Pub. L. No. 88-352, 78 Stat. 241 (1964).
 401 U.S. 424, 430 (1971).
 Id. at 429-30.
 Id. at 430.
 443 U.S. 193 (1979).
 Id. at 197-200.
 Id. at 202.
 Id. at 204.
 See Sheryll D. Cashin, The Civil Rights Act of 1964 and Coalition Politics, 49 St. Louis U. L.J. 1029, 1036 (2005) (detailing efforts of groups to pass the Act, mostly notably African American groups).
 Id. at 1032-33 (highlighting the impact of the Act on African Americans and other minorities).
 347 U.S. 475, 478 (1954); see also Teaching Tolerance, Latino Civil Rights Timeline, 1903 to 2006, http://www.tolerance.org/latino-civil-rights-timeline (last visited June 12, 2015).
 Hernandez v. Texas, 347 U.S. 475 (1954).
 64 F. Supp. 544 (1946).
 347 U.S. 483 (1954).
 Mendez, 64 F. Supp. at 549 (“The equal protection of the laws pertaining to the public school system in California is not provided by furnishing in separate schools the same technical facilities, text books and courses of instruction to children of Mexican ancestry that are available to the other public school children regardless of their ancestry. A paramount requisite in the American system of public education is social equality.”).
 548 U.S. 399 (2006) (citing Thornburg v. Gingles, 478 U.S. 30 (1986)) (internal citation omitted).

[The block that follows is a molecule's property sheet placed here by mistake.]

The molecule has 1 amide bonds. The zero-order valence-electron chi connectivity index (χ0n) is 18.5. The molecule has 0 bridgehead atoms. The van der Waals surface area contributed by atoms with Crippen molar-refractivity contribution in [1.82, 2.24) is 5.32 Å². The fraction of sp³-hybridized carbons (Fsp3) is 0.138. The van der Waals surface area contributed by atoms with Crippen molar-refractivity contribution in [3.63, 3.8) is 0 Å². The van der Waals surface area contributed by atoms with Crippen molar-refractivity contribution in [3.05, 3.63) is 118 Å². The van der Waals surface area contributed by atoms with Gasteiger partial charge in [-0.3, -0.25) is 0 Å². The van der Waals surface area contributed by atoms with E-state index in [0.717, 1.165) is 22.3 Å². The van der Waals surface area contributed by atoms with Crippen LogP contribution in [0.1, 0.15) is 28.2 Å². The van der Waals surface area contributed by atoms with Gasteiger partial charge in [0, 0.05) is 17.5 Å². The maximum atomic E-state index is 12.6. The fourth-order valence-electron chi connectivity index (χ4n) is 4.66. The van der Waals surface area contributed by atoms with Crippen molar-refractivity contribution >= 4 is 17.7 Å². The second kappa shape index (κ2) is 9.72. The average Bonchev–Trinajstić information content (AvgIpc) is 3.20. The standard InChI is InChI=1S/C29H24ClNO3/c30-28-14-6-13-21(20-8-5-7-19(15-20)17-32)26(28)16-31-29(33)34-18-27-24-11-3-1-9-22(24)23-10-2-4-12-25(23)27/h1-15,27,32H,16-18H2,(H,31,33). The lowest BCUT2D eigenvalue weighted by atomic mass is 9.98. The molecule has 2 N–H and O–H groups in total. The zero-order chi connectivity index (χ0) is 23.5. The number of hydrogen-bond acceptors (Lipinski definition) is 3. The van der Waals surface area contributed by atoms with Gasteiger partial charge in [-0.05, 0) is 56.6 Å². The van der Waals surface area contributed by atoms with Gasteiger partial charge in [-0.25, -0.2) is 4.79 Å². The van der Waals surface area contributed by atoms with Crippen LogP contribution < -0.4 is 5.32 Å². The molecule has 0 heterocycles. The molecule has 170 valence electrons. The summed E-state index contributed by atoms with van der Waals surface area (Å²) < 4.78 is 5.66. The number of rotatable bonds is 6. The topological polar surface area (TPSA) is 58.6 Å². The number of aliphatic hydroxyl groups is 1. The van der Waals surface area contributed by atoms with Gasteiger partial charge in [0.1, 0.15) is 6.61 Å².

LULAC, 548 U.S. at 439.
 457 U.S. 202 (1982).
 See American Civil Liberties Union, CA’s Anti-Immigrant Proposition 187 is Voided, Ending State’s Five-Year Battle with ACLU, Rights Groups (July 29, 1999), https://www.aclu.org/news/cas-anti-immigrant-proposition-187-voided-ending-states-five-year-battle-aclu-rights-groups.
 Hispanic Interest Coal. of Alabama v. Gov. of Alabama, 691 F.3d 1236, 1240 (11th Cir. 2012).
 Id. at 1245.
 President George W. Bush, President Bush Proposes New Temporary Worker Program: Remarks by the President on Immigration Policy (Jan. 7, 2004), available at http://georgewbush-whitehouse.archives.gov/news/releases/2004/01/20040107-3.html (describing that undocumented immigrants residing in the United States “end up in the shadows of American life”).
 Kevin R. Johnson, Sweet Home Alabama? Immigration and Civil Rights in the “New” South, 64 Stan. L. Rev. Online 22 (Dec. 5, 2011), available at http://www.stanfordlawreview.org/online/sweet-home-alabama.
 See Arizona v. U.S., 132 S.Ct. 2492, 2510 (2012) (“Arizona may have understandable frustrations with the problems caused by illegal immigration while that process continues, but the State may not pursue policies that undermine federal law. . . . The United States has established that §§ 3, 5(C), and 6 of S.B. 1070 are preempted.”).
 See Cristina Rodriguez, Immigration and the Civil Rights Agenda, 6 Stan. J. C.R. & C.L. 125, 128-29 (2010) (questioning the appropriateness of a civil rights paradigm to immigration reform movements). At the core of the civil rights paradigm were demands for full incorporation into the social life and political process, as guaranteed by the Constitution. Undocumented Latinos, however, are unable to demand a Constitutionally protected right to equal citizenship due to “the fact that millions of Latinos in the United States remain politically powerless because of their citizenship status.” Id. at 131. As such, they are unable to successfully claim full membership into a society that denies them equal citizenship.